Sask. workers' compensation benefits expanded for psychological injury
Government and Opposition work together to make changes in one day
Paramedics, police officers and other first responders were at the Saskatchewan Legislature on Tuesday afternoon to see their lobbying pay off as the government and Opposition came together to expand workers' compensation coverage for those suffering from psychological injuries.
The NDP had introduced its own bill in the spring sitting, but the government said it would respond this fall.
The change vaults Saskatchewan ahead of other provinces by not only covering post-traumatic stress disorder, but any psychological injury.
Onus taken off workers
Paul Hills, a paramedic with MD Ambulance in Saskatoon, says the change takes the onus off workers to prove they were injured on the job.
"To try and sit there and talk to a psychologist or a doctor or a workmans' comp person and say, 'Hey, I can't pinpoint what it is. I just know it's not from me going to get groceries at Sobey's or driving in Regina traffic,'" Hills told reporters.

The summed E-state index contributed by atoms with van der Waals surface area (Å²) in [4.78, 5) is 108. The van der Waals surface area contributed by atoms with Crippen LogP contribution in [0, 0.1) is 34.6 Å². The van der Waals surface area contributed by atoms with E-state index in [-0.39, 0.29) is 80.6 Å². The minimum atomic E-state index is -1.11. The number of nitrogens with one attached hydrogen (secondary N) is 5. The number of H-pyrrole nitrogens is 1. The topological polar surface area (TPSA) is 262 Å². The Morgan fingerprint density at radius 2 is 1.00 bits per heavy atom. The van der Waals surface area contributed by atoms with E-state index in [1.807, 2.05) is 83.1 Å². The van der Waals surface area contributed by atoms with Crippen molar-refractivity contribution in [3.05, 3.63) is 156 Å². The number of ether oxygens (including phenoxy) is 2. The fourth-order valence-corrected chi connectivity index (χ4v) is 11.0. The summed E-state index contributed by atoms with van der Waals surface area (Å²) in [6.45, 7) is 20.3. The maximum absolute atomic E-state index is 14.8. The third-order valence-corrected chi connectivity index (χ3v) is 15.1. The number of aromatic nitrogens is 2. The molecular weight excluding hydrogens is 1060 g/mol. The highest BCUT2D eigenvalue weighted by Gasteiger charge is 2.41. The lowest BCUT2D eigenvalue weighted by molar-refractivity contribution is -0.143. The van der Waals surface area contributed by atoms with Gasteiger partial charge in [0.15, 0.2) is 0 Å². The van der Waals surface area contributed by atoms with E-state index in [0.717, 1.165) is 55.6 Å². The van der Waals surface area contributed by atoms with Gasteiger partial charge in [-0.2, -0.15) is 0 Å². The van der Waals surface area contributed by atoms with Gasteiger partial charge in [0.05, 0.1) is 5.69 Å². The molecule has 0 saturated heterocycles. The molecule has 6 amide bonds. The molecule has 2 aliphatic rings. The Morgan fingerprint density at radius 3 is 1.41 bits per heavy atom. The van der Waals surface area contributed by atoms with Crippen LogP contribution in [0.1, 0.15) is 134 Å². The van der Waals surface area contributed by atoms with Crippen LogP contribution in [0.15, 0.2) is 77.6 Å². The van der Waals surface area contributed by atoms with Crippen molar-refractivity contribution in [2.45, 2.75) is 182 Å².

Labour Minister Don Morgan said the government was convinced by the personal accounts of first responders who have been lobbying for the change.
"What we heard from workers over the summer... people that were first responders, people that worked in a variety of different professions, we thought it's the least we can do for workers in our province," Morgan said.
The government says workers will need to provide a diagnosis from a psychologist or a psychiatrist, but it will be presumed that their injury was work-related unless proven otherwise.
"Your employer may come back and try to rebut the presumption, but it puts you in the position that you've met the initial threshold," Morgan told reporters.
All workers covered by change
He says the government has made the change for all workers, not just first responders, because he says it would be impossible to list all of the jobs that should quality.
Morgan says one of the workers whose stories convinced him of the need for the change, was Jennifer Chouinard, a trauma and crisis social worker.
Morgan said he would not have thought of her profession as one that may cause a psychological injury. "You think of police officers. You think of firefighters," he said.
The Opposition's health critic, Danielle Chartier, is pleased that the government is making these changes and that they will apply to all workers.
"The reality is you could be a convenience store worker experiencing an armed robbery, you could be a construction worker experiencing someone falling off ladder, you could be a mine worker watching a colleague injured or killed by equipment," Chartier said. "So that was the whole point that all workers needed to be covered."
The government says the new rules should be in effect in a week or two.